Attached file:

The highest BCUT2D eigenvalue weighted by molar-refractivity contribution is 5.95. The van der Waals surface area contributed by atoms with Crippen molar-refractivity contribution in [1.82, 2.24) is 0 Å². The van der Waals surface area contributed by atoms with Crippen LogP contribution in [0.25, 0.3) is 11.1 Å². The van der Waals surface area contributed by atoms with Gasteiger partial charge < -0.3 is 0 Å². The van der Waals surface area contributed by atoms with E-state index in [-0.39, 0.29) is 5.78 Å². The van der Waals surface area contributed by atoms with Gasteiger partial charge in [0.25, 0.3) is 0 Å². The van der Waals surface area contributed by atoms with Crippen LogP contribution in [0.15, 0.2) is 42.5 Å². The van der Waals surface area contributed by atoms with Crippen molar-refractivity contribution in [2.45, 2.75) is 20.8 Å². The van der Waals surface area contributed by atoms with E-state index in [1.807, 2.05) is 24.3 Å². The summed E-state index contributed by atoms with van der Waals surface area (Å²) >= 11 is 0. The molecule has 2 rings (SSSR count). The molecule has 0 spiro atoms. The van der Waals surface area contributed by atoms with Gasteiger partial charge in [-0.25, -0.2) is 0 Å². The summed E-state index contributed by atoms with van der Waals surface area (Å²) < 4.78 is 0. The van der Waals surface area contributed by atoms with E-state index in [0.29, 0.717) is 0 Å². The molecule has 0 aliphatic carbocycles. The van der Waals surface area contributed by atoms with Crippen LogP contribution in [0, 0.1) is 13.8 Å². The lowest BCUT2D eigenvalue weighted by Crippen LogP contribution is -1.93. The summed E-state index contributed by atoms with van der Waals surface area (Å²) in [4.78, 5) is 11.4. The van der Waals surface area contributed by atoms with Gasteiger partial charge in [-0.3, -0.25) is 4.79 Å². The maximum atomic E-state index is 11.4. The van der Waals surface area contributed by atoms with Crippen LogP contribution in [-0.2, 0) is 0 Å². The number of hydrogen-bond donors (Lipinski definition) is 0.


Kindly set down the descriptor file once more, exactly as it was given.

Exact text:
The highest BCUT2D eigenvalue weighted by molar-refractivity contribution is 5.95. The van der Waals surface area contributed by atoms with Crippen molar-refractivity contribution in [1.82, 2.24) is 0 Å². The van der Waals surface area contributed by atoms with Crippen LogP contribution in [0.25, 0.3) is 11.1 Å². The van der Waals surface area contributed by atoms with Gasteiger partial charge < -0.3 is 0 Å². The van der Waals surface area contributed by atoms with E-state index in [-0.39, 0.29) is 5.78 Å². The van der Waals surface area contributed by atoms with Gasteiger partial charge in [0.25, 0.3) is 0 Å². The van der Waals surface area contributed by atoms with Crippen LogP contribution in [0.15, 0.2) is 42.5 Å². The van der Waals surface area contributed by atoms with Crippen molar-refractivity contribution in [2.45, 2.75) is 20.8 Å². The van der Waals surface area contributed by atoms with E-state index in [1.807, 2.05) is 24.3 Å². The summed E-state index contributed by atoms with van der Waals surface area (Å²) >= 11 is 0. The molecule has 2 rings (SSSR count). The molecule has 0 spiro atoms. The van der Waals surface area contributed by atoms with Gasteiger partial charge in [-0.25, -0.2) is 0 Å². The summed E-state index contributed by atoms with van der Waals surface area (Å²) < 4.78 is 0. The van der Waals surface area contributed by atoms with E-state index in [0.29, 0.717) is 0 Å². The molecule has 0 aliphatic carbocycles. The van der Waals surface area contributed by atoms with Crippen LogP contribution in [0, 0.1) is 13.8 Å². The lowest BCUT2D eigenvalue weighted by Crippen LogP contribution is -1.93. The summed E-state index contributed by atoms with van der Waals surface area (Å²) in [4.78, 5) is 11.4. The van der Waals surface area contributed by atoms with Gasteiger partial charge in [-0.3, -0.25) is 4.79 Å². The maximum atomic E-state index is 11.4. The van der Waals surface area contributed by atoms with Crippen LogP contribution in [-0.2, 0) is 0 Å². The number of hydrogen-bond donors (Lipinski definition) is 0.